Turkish President Recep Tayyip Erdogan said on Monday (9 April) his country is determined to continue the fight against what he calls the terrorist movement of Fethullah Gülen and bring home all “traitors” from abroad.
In recent days Turkey’s secret services have abducted six “Gülenists” from Kosovo and three from Gabon. Ankara blames Gülen, a US-based cleric, and his movement for a failed coup attempt in 2016, which Gülen denies.
Erdogan made the statement during a joint press conference in Ankara with the visiting Kyrgyzstan President Sooronbay Zhenbekov.
On 29 March, the Turkish MIT intelligence service abducted from Kosovo six alleged Gülenists, in a surprise move that created a huge scandal in the small Western Balkan country.
Kosovo’s Prime Minister Ramush Haradinaj said the entire operation – revoking their residence permits, detention, emergency deportation and the secret extradition to Turkey from Kosovo – was conducted without his knowledge and without his permission. He has dismissed the country’s interior minister and the secret service chief over the affair.
Ankara said the six arrested were recruiters for a network run by Gülen and had helped people accused of connections to the network leave Turkey.
In a speech during a meeting of his AK party in Ankara last Friday, Erdogan said the MIT had brought the six Turks back “in coordination with the Kosovo intelligence.”
Speaking at an April 7 rally in the western province of Denizli, Erdogan declared that Turkey has so far snatched some 80 members of the so-called Fethullah Gülen Terror Organization (FETO) and brought them back to Turkey. “We will chase them no matter where they flee,” he assured members of his ruling Justice and Development Party (AKP).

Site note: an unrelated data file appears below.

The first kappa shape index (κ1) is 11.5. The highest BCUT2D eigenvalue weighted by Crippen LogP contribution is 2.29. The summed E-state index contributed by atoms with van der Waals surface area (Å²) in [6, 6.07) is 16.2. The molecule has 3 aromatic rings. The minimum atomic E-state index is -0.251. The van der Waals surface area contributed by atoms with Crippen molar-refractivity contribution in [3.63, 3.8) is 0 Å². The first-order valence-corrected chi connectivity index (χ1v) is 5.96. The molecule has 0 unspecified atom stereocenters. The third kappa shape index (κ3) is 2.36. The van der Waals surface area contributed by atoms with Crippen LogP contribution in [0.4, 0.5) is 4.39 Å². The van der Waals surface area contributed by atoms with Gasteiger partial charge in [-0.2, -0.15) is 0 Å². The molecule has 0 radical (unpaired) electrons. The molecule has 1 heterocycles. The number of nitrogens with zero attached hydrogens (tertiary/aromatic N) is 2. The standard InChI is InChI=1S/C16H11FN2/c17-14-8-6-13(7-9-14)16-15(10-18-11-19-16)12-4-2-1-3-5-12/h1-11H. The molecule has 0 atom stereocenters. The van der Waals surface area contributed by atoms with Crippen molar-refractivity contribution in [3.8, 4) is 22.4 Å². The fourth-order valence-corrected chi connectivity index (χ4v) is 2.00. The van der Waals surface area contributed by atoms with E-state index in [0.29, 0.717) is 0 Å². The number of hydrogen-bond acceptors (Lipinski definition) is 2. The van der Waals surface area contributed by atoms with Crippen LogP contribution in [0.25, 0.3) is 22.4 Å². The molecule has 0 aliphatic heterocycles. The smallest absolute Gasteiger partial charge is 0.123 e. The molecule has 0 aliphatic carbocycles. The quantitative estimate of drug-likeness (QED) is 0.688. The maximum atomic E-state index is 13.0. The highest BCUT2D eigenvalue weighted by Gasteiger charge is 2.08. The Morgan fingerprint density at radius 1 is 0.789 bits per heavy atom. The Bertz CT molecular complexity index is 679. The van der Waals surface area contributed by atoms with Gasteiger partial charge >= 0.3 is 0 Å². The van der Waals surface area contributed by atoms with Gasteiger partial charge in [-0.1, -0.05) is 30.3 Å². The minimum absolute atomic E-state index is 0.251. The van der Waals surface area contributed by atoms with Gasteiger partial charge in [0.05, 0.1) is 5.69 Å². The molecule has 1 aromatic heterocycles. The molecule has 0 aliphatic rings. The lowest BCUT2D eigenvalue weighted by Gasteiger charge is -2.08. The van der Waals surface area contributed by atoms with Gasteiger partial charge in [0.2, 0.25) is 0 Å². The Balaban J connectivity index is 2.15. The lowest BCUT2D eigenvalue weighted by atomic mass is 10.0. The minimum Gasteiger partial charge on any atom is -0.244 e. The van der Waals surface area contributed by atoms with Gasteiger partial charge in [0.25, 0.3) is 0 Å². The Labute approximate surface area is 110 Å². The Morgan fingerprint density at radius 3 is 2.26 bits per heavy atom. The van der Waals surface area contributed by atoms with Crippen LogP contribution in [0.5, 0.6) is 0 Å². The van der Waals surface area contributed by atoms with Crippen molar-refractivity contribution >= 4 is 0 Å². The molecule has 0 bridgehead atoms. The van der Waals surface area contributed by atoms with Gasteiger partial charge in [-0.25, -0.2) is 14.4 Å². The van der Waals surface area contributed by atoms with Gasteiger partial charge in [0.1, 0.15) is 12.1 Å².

The Turkish press reported on Tuesday that three “Gülenists” have been abducted from Gabon and brought back to Turkey on a special airplane of the Turkish intelligence.
The suspects were involved in the administration of schools run by Gulen’s network, Anadolu agency said, adding that they were also users of ByLock, an encrypted messaging app the government says is used by the cleric’s supporters.
Thousands of Gülen’s supporters live in EU countries and are generally well integrated into society. Many have applied for asylum and received protection or citizenship in the country where they live.
There is ample evidence of threats, mob violence, vandalism and threats against clubs of Hizmet (‘The Service’, as the supporters of Gülen call themselves) in Western countries by supporters of Erdogan who living abroad.
MIT has a significant influence on the Turkish diaspora in Western countries, where large communities of ‘Gastarbeiters’ live. Ankara shows its leverage especially on the occasion of Turkish elections. However, it is difficult to imagine that MIT would abduct people from the street in Western Europe.
Reportedly, Bulgaria is the only EU country which extradites alleged Gülenists to Turkey.
Bulgarian Prime Minister Boyko Borissov has apparently bowed to pressure from Ankara out of fear that Bulgaria’s biggest neighbour could open up the border and flood EU territory with migrants.